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C# Language : Conditional Statements


Curious Bot - December 1, 2018 - 0 comments

If-Else Statement

Programming in general often requires a decision or a branch within the code to account for how the code operates under different inputs or conditions. Within the C# programming language (and most programming languages for this matter), the simplest and sometimes the most useful way of creating a branch within your program is through an If-Else statement.

Lets assume we have method (a.k.a. a function) which takes an int parameter which will represent a score up to 100, and the method will print out a message saying whether we pass or fail.

static void PrintPassOrFail(int score)
{
if (score >= 50) // If score is greater or equal to 50
{
Console.WriteLine("Pass!");
}
else // If score is not greater or equal to 50
{
Console.WriteLine("Fail!");
}
}

When looking at this method, you may notice this line of code (score >= 50) inside the If statement. This can be seen as a boolean condition, where if the condition is evaluated to equal true, then the code that is in between the if { } is ran.

For example, if this method was called like this:
PrintPassOrFail(60);, the output of the method would be a Console Print saying Pass! since the parameter value of 60 is greater or equal to 50.

However, if the method was called like: PrintPassOrFail(30);, the output of the method would print out saying Fail!. This is because the value 30 is not greater or equal to 50, thus the code in between the else { } is ran instead of the If statement.

In this example, we’ve said that score should go up to 100, which hasn’t been accounted for at all. To account for score not going past 100 or possibly dropping below 0, see the If-Else If-Else Statement example.

If-Else If-Else Statement

Following on from the If-Else Statement example, it is now time to introduce the Else If statement. The Else If statement follows directly after the If statement in the If-Else If-Else structure, but intrinsically has has a similar syntax as the If statement. It is used to add more branches to the code than what a simple If-Else statement can.

In the example from If-Else Statement, the example specified that the score goes up to 100; however there were never any checks against this. To fix this, lets modify the method from If-Else Statement to look like this:

static void PrintPassOrFail(int score)
{
if (score > 100) // If score is greater than 100
{
Console.WriteLine("Error: score is greater than 100!");
}
else if (score < 0) // Else If score is less than 0
{
Console.WriteLine("Error: score is less than 0!");
}
else if (score >= 50) // Else if score is greater or equal to 50
{
Console.WriteLine("Pass!");
}
else // If none above, then score must be between 0 and 49
{
Console.WriteLine("Fail!");
}
}

All these statements will run in order from the top all the way to the bottom until a condition has been met. In this new update of the method, we’ve added two new branches to now accommodate for the score going out of bounds.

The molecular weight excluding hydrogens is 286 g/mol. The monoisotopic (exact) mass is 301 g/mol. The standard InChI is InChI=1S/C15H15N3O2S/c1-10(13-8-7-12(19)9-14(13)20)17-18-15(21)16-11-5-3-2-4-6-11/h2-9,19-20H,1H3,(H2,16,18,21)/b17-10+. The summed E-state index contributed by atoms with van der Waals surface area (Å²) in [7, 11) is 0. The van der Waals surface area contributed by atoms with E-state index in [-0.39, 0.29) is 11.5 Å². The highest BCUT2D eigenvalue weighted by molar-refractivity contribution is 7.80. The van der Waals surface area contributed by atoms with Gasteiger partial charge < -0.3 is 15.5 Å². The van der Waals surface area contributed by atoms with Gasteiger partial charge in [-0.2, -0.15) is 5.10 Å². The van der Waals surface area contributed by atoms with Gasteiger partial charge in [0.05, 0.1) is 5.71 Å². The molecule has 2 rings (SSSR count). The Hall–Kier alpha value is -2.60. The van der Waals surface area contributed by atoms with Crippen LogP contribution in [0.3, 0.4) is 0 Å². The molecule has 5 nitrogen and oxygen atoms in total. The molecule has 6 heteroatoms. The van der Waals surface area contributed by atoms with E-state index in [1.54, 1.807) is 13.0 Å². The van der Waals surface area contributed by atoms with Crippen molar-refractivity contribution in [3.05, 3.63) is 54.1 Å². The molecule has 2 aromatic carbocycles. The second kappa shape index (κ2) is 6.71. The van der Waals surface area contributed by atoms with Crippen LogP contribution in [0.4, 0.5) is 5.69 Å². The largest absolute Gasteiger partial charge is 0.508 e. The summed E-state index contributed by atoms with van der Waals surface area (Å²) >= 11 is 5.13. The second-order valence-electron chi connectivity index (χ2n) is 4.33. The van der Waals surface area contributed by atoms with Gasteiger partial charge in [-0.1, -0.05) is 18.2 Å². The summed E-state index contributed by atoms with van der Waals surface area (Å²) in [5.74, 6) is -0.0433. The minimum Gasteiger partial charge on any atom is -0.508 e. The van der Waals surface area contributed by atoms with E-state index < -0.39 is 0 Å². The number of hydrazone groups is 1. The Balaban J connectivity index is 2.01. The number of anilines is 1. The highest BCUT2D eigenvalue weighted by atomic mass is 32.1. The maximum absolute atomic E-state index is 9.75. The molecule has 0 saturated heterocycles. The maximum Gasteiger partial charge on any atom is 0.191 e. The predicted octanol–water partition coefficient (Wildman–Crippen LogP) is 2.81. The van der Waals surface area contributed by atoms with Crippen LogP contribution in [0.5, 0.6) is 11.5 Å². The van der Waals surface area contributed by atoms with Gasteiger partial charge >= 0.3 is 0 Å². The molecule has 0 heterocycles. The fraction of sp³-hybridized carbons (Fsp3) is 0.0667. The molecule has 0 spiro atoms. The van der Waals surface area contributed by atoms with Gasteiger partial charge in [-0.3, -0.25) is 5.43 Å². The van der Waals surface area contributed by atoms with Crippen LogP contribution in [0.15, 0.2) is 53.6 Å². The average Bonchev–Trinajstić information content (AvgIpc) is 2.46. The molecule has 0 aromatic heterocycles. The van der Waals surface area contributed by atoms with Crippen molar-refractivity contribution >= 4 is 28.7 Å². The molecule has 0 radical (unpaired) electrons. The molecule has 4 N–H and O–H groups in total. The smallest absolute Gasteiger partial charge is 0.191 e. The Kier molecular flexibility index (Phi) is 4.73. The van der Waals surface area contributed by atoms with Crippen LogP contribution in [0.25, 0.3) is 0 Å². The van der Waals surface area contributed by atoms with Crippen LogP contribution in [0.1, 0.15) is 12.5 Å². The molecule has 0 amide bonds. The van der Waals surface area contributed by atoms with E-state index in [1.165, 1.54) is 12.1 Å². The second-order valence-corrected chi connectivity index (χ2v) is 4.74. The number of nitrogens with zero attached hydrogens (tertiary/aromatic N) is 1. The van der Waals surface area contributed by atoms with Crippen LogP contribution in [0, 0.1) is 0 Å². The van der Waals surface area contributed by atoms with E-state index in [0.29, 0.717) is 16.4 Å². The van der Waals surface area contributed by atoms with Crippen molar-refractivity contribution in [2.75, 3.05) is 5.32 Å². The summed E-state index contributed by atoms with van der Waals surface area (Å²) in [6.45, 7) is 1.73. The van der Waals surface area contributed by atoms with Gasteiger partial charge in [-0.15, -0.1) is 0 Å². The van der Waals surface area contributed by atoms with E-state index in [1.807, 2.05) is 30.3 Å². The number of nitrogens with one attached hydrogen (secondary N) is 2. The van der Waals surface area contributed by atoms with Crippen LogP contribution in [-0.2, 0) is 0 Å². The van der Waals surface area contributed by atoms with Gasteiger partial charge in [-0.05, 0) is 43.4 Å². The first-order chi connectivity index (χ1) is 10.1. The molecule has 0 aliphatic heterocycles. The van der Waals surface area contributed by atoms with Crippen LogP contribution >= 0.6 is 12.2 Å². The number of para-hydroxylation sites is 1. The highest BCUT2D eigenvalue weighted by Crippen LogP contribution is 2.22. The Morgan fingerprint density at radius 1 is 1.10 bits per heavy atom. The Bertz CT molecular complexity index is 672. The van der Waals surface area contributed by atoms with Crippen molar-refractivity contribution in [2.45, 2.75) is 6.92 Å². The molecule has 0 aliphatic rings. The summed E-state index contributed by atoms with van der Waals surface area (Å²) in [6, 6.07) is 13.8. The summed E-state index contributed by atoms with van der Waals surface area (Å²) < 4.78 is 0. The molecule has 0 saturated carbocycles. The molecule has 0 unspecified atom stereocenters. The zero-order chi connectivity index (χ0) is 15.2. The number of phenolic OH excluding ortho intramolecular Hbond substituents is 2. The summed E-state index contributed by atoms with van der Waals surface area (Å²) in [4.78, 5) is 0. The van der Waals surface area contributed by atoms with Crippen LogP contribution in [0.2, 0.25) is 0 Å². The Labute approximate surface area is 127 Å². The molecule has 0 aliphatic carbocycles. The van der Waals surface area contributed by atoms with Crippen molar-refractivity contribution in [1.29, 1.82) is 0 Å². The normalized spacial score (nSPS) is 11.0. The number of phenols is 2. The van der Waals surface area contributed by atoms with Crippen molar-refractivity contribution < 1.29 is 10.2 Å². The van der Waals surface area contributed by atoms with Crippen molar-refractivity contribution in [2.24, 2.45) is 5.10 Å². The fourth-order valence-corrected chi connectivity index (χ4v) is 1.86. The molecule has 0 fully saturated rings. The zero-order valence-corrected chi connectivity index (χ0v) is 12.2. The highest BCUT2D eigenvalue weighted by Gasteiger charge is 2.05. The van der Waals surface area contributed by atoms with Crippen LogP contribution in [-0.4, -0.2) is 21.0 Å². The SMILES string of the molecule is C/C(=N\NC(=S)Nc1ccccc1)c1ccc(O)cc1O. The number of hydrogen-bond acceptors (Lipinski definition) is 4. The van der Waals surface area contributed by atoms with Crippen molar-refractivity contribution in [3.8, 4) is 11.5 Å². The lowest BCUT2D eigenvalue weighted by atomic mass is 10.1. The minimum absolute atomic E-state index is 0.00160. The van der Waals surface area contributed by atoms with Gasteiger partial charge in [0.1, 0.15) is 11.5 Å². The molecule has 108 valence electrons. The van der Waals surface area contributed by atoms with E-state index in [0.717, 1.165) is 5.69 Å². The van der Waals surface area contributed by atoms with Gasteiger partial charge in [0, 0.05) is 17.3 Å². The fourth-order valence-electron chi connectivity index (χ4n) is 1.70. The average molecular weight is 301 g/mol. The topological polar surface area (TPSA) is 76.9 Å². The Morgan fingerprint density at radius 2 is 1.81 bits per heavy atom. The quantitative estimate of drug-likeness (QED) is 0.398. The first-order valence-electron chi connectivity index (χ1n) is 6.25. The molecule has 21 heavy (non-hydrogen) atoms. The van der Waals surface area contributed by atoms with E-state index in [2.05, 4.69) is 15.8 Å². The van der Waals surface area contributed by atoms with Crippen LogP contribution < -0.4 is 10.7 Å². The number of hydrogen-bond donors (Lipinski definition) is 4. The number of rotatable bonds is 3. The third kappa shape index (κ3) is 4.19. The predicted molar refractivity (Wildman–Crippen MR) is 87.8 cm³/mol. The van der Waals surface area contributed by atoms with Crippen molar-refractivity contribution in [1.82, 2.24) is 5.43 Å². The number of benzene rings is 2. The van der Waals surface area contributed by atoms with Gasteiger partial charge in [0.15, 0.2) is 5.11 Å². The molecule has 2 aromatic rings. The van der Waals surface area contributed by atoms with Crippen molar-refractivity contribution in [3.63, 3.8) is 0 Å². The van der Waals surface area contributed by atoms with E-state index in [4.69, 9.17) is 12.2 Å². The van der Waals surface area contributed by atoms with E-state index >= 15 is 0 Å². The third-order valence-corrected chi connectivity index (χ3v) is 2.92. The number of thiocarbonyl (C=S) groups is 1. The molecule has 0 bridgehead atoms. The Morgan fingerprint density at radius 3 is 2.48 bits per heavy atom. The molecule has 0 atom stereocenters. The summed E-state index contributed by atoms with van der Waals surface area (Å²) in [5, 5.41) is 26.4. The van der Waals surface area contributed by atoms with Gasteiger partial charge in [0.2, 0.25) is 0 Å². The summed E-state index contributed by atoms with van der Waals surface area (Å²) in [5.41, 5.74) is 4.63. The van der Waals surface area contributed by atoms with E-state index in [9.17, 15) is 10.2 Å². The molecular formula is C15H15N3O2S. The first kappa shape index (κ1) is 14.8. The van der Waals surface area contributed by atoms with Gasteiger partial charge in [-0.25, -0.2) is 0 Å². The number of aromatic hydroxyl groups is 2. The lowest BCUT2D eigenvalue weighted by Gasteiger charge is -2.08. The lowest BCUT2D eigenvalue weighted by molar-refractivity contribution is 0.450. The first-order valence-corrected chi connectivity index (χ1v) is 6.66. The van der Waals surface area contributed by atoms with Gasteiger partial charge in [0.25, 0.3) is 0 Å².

For example, if we now called the method in our code as PrintPassOFail(110);, the output would be a Console Print saying Error: score is greater than 100!; and if we called the method in our code like PrintPassOrFail(-20);, the output would say Error: score is less than 0!.

Switch statements

A switch statement allows a variable to be tested for equality against a list of values. Each value is called a case, and the variable being switched on is checked for each switch case.

A switch statement is often more concise and understandable than if...else if... else.. statements when testing multiple possible values for a single variable.

Syntax is as follows

switch(expression) {
case constant-expression:
statement(s);
break;
case constant-expression:
statement(s);
break;

// you can have any number of case statements
default : // Optional
statement(s);
break;
}

there are sevaral things that have to consider while using the switch statement

  • The expression used in a switch statement must have an integral or enumerated type, or be of a class type in which the class has a single conversion function to an integral or enumerated type.
  • You can have any number of case statements within a switch. Each case is followed by the value to be compared to and a colon. The values to compare to have to be unique within each switch statement.
  • A switch statement can have an optional default case. The default case can be used for performing a task when none of the cases is true.
  • Each case has to end with a break statement unless it is an empty statement. In that case execution will continue at the case below it. The break statement can also be omitted when a return, throw or goto case statement is used.

Example can be given with the grades wise

char grade = 'B';

switch (grade)
{
case 'A':
Console.WriteLine("Excellent!");
break;
case 'B':
case 'C':
Console.WriteLine("Well done");
break;
case 'D':
Console.WriteLine("You passed");
break;
case 'F':
Console.WriteLine("Better try again");
break;
default:
Console.WriteLine("Invalid grade");
break;
}

If statement conditions are standard boolean expressions and values

The following statement

if (conditionA && conditionB && conditionC) //...

is exactly equivalent to

bool conditions = conditionA && conditionB && conditionC;
if (conditions) // ...

in other words, the conditions inside the "if" statement just form an ordinary Boolean expression.

A common mistake when writing conditional statements is to explicitly compare to true and false:

if (conditionA == true && conditionB == false && conditionC == true) // ...

This can be rewritten as

if (conditionA && !conditionB && conditionC)

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